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SaaS: Opening the Hatch(ery)
Incubators are teaching on-premise vendors how to host.
For the rest of the March 2006 issue of CRM magazine please click here
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Software as a service is a pretty simple concept to understand--instead of a company installing an application to its own computers, it accesses and interacts with the vendor's servers. All the development work and maintenance happens behind the scenes as companies pay their monthly per-user fees. But traditional software developers can't just suddenly offer their applications on demand. There's a lot more work to be done. That's where the SaaS enablers come in. Companies like Bluewolf, Jamcracker, Navi-Site, and OpSource are more than mere Internet service providers or server farms; the best are full-service business hatcheries focused on taking care of the details so a vendor can focus on the software. There are three main ways in which enablers catalyze the SaaS reaction, according to Jeff Kaplan, managing director of THINKstrategies. "First, there's coding, both the actual development of products and the service package that makes it work," Kaplan says. Then there's the business model, a sometimes-difficult adjustment in switching from yearly licenses to a monthly trickle, and the actual selling process. "The best enablers are doing all they can with the first and the second, and more and more are assisting with the third." "It's not just a question of how many servers the customer will need," explains Mark Clayman, senior vice president of hosting services for Navi-Site. "We need to understand the product so we can advise a customer on what platform would benefit them most, and advise them on database choices, load balancing, security--even the patching schedule and pricing model." Both Clayman and Treb Ryan, CEO of OpSource, know there's more than just infrastructure to worry about. "Beyond that, we support the customer itself, teaching it how to focus on software while we focus on IT," Ryan says. "We consult on pricing, billing, sales compensation, revenue recognition, and everything else a company needs to succeed in this growing market." To this end, OpSource recently launched the OpSource SaaS Incubator program, which provides all of OpSource's core competencies to new on-demand vendors free of charge for six months. "By removing the financial hurdles and enabling software companies to prove the benefits of SaaS in a secure, risk-free environment, we are anticipating a sea change in the software industry that is nothing short of revolutionary," Ryan says.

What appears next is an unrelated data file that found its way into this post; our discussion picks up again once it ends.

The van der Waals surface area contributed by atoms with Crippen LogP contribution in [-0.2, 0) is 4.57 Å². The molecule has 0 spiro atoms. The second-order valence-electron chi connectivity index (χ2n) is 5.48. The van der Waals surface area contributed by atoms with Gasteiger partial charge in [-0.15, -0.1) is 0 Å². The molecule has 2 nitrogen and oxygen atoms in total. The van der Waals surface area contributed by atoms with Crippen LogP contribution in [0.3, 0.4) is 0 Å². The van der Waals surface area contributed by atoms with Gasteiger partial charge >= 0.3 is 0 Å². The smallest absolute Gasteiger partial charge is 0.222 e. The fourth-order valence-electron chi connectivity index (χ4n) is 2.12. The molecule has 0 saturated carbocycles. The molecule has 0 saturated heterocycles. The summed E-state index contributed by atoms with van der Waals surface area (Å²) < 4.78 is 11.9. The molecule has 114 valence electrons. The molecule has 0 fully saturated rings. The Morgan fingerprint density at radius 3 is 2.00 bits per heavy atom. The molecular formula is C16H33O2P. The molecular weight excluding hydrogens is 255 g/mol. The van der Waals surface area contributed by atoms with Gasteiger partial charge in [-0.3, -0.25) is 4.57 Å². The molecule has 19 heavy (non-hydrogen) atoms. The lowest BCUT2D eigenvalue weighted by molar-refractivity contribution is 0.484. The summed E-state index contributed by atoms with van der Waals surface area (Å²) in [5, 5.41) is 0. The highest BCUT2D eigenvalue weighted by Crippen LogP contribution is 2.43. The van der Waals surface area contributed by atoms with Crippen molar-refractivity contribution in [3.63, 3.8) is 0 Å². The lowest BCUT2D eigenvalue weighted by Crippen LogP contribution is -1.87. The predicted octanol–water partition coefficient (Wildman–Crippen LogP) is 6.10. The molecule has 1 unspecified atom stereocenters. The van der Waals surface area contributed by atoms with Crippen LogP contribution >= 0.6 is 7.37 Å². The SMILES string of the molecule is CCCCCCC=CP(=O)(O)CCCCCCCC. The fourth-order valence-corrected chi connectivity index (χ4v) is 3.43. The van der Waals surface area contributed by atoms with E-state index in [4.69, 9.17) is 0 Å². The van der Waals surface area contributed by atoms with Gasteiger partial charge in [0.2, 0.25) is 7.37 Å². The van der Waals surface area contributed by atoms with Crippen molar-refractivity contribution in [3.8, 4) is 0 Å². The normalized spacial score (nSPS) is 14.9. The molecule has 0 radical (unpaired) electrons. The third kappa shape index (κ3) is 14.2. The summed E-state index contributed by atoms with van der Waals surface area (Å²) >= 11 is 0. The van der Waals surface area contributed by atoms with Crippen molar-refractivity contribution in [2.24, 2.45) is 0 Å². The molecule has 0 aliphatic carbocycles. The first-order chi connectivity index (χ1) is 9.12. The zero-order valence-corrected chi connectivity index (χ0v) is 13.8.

It's not the job of the enabler to say who will be served and who will not, for the most part. Rather, the motto is, "A rising tide floats all ships." The incubator is built on this principle. "Some of the participants will grow and become paying customers; the ones who aren't ready at the end of six months can stay on the Incubator for a nominal fee," Ryan says. "We live and die on the success of the SaaS concept."
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